But if they cut us off, all you-know-what breaks loose.  “That psycho cut me off!”  “They ought to be arrested!”  When we see them pulled over half a mile later, we smile and whisper, “Justice,” even though, were we the ones to get pulled over, we’d be full of excuses, hoping, wishing, desiring that the police officer would let us off the hook, “just this once.”

Do you see the hypocrisy here?  We desire to be treated with grace.  But we don’t at all desire to treat others with grace.  Again, children are a perfect example here.  Anyone who’s ever worked with kids knows they want grace, not law.  “Please, I won’t do it again!”  “I’ll be better, I promise!”  But when their older brother twists their arm, or their sister steals their toy: “Mom/Dad…make them stop!  Ground them/put them in timeout/spank them!”  While children may grow up in a lot of ways, they’ll never grow out of their innate, sinful tendency to want to receive grace while desiring to dispense law.  At least not by their own strength.  And neither will we.

Jesus commands that we treat people with grace if that’s how we want to be treated.  We’ve established that grace is how we want to be treated, but we find it impossible to treat others with grace.  So how do we obey what Jesus says?  We have to look at what Jesus has done.  We have to see the gospel.  We have to believe the gospel.  And we have to be changed by it.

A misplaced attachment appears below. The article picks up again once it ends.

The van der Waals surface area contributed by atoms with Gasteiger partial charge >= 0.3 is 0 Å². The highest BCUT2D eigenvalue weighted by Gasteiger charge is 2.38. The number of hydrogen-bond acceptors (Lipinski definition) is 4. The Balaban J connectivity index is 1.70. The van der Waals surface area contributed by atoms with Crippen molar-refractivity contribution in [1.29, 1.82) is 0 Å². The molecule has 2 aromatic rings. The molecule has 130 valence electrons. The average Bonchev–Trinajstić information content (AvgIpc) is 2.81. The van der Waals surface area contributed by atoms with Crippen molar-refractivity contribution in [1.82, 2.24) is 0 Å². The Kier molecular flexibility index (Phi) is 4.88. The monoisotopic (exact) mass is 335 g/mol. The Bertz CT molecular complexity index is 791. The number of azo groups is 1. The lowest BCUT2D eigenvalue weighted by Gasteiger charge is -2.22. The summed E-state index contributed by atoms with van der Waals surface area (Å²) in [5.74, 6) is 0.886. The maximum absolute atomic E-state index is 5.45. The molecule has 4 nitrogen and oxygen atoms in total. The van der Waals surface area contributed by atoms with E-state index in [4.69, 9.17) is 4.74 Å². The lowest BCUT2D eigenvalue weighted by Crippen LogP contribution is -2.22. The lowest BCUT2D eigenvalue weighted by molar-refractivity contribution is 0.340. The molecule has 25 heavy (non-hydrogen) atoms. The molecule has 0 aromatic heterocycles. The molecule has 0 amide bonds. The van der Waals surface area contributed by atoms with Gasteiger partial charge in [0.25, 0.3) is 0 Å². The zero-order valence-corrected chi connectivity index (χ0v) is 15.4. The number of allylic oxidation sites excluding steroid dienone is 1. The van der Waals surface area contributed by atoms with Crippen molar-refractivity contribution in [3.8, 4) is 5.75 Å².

While we treat others with law, Jesus treats us with grace.  When we had sinned against Him and earned nothing but eternal hell, He left His heavenly throne to come rescue us.  When we despised Him and went after false gods, He drew us back to Himself and gave us the eyes to see and despise our sin.  When we lived for ourselves, He lived for us.  When we went after death, He died for us.  When we ran away from Him, He gave us the repentance and faith needed to come back to Him.  When we were condemned by the law, He freed us from that condemnation with His grace, at the cost of His life.

So, when we see we have no shot at saving ourselves, and we trust in Christ to be our Lord and lead us, and trust in Him as our Savior, and we receive His righteousness, and we trust and rest in His forgiveness, we are empowered, by the gospel and the power of the Holy Spirit, to show this same grace to others.